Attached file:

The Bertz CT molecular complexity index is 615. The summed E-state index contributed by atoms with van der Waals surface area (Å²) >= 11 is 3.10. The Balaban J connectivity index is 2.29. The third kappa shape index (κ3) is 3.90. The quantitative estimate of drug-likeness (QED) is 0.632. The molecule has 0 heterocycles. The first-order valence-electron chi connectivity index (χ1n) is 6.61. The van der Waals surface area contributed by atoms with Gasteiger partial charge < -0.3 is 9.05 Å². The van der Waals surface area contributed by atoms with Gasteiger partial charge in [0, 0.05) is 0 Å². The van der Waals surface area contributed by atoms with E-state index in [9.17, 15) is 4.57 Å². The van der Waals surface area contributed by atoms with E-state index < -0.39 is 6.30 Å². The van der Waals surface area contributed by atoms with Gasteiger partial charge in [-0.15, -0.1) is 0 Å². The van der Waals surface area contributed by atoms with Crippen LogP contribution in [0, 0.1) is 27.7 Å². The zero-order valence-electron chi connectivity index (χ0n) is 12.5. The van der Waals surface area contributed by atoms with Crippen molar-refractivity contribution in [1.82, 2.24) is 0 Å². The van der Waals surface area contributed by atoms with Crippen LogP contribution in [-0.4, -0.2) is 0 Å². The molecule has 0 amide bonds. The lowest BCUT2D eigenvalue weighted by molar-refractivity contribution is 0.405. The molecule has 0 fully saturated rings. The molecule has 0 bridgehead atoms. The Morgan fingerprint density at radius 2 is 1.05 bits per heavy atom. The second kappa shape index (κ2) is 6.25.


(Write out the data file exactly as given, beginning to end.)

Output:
The Bertz CT molecular complexity index is 615. The summed E-state index contributed by atoms with van der Waals surface area (Å²) >= 11 is 3.10. The Balaban J connectivity index is 2.29. The third kappa shape index (κ3) is 3.90. The quantitative estimate of drug-likeness (QED) is 0.632. The molecule has 0 heterocycles. The first-order valence-electron chi connectivity index (χ1n) is 6.61. The van der Waals surface area contributed by atoms with Gasteiger partial charge < -0.3 is 9.05 Å². The van der Waals surface area contributed by atoms with Gasteiger partial charge in [0, 0.05) is 0 Å². The van der Waals surface area contributed by atoms with E-state index in [9.17, 15) is 4.57 Å². The van der Waals surface area contributed by atoms with E-state index < -0.39 is 6.30 Å². The van der Waals surface area contributed by atoms with Gasteiger partial charge in [-0.15, -0.1) is 0 Å². The van der Waals surface area contributed by atoms with Crippen LogP contribution in [0, 0.1) is 27.7 Å². The zero-order valence-electron chi connectivity index (χ0n) is 12.5. The van der Waals surface area contributed by atoms with Crippen molar-refractivity contribution in [1.82, 2.24) is 0 Å². The van der Waals surface area contributed by atoms with Crippen LogP contribution in [-0.4, -0.2) is 0 Å². The molecule has 0 amide bonds. The lowest BCUT2D eigenvalue weighted by molar-refractivity contribution is 0.405. The molecule has 0 fully saturated rings. The molecule has 0 bridgehead atoms. The Morgan fingerprint density at radius 2 is 1.05 bits per heavy atom. The second kappa shape index (κ2) is 6.25.